CPUC Approves Huge Boost in EV Charging Stations in Underserved Communities
At Least 1,125 of 7,500 New Charging Stations Will Be in Disadvantaged Communities

Bruce Mirken, Greenlining Institute Media Relations Director, 415-846-7758 (cell)
Joel Espino, Greenlining Institute Environmental Equity Legal Counsel, 623-330-1995 (cell)

SAN FRANCISCO – The California Public Utilities Commission today approved a pilot program that will bring 1,125 electric vehicle charging stations to underserved communities as part of a Pacific Gas and Electric pilot program to deploy a total of 7,500 charging stations in its service area. The company must deploy at least 15 percent of its charging stations in disadvantaged communities with a goal of deploying an additional five percent of charging stations in disadvantaged communities or other areas with a high concentration of low-income customers. Advocates for low-income communities hailed the decision as a major step toward making clean transportation options available to all Californians, regardless of income, race, or neighborhood.

“This represents a crucial addition to California’s groundbreaking efforts to make electric vehicles affordable and accessible to communities most impacted by poverty and pollution,” said Greenlining Institute Environmental Equity Legal Counsel Joel Espino, who took part in the negotiations that informed today’s decision. “Low and moderate income Californians want and need clean transportation, and we can only reach our clean air and climate goals if EVs become a practical alternative in all neighborhoods. Access to EV charging is essential to that effort, and to dispelling the myth that electric cars are just for the wealthy.”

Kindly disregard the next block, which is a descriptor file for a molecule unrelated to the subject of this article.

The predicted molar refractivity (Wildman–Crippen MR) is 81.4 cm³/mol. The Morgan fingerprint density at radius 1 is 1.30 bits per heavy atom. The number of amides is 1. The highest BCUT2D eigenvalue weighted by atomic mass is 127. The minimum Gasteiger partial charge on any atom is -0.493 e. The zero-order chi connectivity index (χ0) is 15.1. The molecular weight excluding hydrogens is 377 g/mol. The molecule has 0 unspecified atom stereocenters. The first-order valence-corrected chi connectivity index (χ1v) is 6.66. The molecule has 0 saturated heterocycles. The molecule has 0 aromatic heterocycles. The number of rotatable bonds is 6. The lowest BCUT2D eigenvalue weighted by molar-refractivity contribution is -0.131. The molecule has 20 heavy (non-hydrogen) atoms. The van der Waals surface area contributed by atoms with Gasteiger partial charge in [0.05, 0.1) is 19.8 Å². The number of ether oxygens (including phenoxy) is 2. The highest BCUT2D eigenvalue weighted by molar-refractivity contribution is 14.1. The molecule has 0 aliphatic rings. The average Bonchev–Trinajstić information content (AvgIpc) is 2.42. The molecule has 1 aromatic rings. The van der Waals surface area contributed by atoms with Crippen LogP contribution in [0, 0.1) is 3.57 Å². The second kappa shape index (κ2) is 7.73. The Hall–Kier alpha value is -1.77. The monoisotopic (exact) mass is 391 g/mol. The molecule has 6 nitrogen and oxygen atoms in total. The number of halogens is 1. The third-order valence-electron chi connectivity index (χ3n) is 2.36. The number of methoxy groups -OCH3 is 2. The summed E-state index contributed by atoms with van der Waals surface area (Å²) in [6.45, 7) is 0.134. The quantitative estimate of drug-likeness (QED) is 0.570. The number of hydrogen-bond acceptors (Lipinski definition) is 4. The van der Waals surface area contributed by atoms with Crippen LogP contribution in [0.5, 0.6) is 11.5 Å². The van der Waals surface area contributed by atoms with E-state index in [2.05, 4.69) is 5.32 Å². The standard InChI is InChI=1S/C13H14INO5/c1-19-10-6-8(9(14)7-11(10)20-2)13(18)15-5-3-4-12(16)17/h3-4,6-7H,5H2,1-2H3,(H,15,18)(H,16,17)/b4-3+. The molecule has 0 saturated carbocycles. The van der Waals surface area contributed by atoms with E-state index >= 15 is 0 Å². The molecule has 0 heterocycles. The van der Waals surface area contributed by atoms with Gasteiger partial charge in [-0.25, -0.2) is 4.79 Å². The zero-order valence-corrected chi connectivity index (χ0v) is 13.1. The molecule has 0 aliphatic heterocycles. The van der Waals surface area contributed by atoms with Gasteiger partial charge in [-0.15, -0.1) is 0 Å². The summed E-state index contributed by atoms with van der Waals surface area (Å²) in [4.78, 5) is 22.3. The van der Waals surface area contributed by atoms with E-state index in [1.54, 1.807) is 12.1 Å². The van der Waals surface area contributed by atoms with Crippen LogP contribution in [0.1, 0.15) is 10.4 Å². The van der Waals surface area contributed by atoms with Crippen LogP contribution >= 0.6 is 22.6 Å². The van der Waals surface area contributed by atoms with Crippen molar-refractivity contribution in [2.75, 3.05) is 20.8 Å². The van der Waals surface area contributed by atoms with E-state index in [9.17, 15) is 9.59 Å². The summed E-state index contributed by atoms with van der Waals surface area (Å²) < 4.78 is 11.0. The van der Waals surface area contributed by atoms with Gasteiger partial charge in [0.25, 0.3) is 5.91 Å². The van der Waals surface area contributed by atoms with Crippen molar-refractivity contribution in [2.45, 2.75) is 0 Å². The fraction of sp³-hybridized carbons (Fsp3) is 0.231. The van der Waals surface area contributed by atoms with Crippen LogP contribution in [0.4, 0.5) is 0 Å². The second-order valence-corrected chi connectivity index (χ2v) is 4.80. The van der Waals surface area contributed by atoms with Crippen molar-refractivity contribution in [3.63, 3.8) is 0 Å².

PG&E’s pilot program will boost EV access efforts under the Charge Ahead California Initiative (SB 1275, De León). That measure, co-sponsored by The Greenlining Institute, put in motion programs aimed at helping low-income drivers get behind the wheel of an EV. PG & E’s service territory is home to two of those programs: a financing assistance pilot in the Bay Area and a scrap-and-replace program in the Central Valley.

For additional background on the connections between electric vehicles, California climate efforts, and low-income communities and communities of color, see Greenlining’s “Electric Vehicles for All” online toolkit, authored by Espino. For real-world examples of how the Charge Ahead California Initiative and other California climate policies benefit underserved Californians, visit UpliftCA.org.


A Multi-Ethnic Public Policy, Research and Advocacy Institute